A little something that started my day with a tone that carried through a long day away from home, first at a meeting for work, one that took me dangerously close to the Art Museum. I drive an hour for the meeting. Each way. The meeting is two hours. The thought of going to the meeting and then driving back home straightaway seemed, oh I don't know, it seemed a little disappointing. So I stopped in at the Art Museum for a couple of hours to check out the new exhibition on Modern American Art. It was the loving thing to do.
And it was wonderful.
I think it might have been that little thing, first thing in the morning, that little thing that reminded me about the tiny results we often fail to notice but that are there nonetheless. I think it was that little thing that set the tone for my day and encouraged me to remember myself. And my need for expansive experiences, for beauty, for a detour to tend my soul.
I was up with the sunrise and opening up the house. I love the morning air just after dawn. It is cool and fresh. The light is soft. There is wild color in the sky. I walk through the house, bringing up the shades and opening the windows. Sometimes turning on the window fans to bring in fresh air and carry away any stale energy.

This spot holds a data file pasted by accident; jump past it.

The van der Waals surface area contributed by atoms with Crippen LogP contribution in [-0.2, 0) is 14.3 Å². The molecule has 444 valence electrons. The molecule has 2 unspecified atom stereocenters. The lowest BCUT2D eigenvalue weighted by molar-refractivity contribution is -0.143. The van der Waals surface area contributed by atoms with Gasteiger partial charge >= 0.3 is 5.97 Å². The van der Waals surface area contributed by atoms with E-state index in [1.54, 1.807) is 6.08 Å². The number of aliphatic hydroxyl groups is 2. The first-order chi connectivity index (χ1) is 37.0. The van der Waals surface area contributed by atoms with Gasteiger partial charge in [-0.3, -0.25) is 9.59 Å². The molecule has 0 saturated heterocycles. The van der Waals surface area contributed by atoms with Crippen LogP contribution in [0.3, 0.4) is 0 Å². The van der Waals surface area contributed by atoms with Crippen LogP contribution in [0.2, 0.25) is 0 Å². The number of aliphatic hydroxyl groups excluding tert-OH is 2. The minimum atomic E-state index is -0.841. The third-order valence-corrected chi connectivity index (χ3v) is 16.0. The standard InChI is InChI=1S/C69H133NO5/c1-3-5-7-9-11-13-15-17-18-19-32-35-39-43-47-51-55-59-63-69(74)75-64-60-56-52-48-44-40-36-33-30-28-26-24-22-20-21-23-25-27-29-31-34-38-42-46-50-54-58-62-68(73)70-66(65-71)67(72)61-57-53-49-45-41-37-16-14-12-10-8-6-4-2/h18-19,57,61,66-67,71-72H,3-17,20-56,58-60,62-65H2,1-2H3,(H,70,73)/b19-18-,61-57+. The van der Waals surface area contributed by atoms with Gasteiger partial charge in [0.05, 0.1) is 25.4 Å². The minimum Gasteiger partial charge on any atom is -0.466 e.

My attention was caught by a small cyclamen I have in the living room. She was beautiful. Lush foliage. Deep green leaves. It was only a few days ago that I was wondering if I'd still have her at the end of the week. She had seemed to be in a malaise. Buds that dried up, wilted, and never opened. Brown leaves around the bottom. It looked like there might be too few healthy leaves for her to survive, much less thrive.
I took her into the kitchen and gave her a good soaking. I cut away the dead leaves and buds. She seemed a shadow of her former self. She looked like she had been neglected. Had I somehow missed something? All the other plants looked great and I couldn't help wondering what was going on with her. I think I even asked her. I don't understand what happened to the buds, which only last week had come up. I'd been looking forward to the bloom. And when I set her back on the shelf, I wasn't sure whether she'd bounce back.
She was a new expression of herself today. And it took my breath away.
I marveled at how something so simple as a bit of pruning could make such a huge difference. And it got me thinking about my own resilience and about the power of shedding what no longer is alive for me. About how holding on to what is dead can actually make us less vibrant and threaten our thriving. Once pruned, there is more room for healthy new growth.
And she did not disappoint. I wouldn't be surprised if we see some blossoming soon.
The Summer of Self-Love is a daily writing practice birthed on June 1, 2018 as a container for harnessing three months of thriving. The goal at the end is to host a dinner party. Sounds like an odd Hero's Journey, doesn't it? Most of them usually are.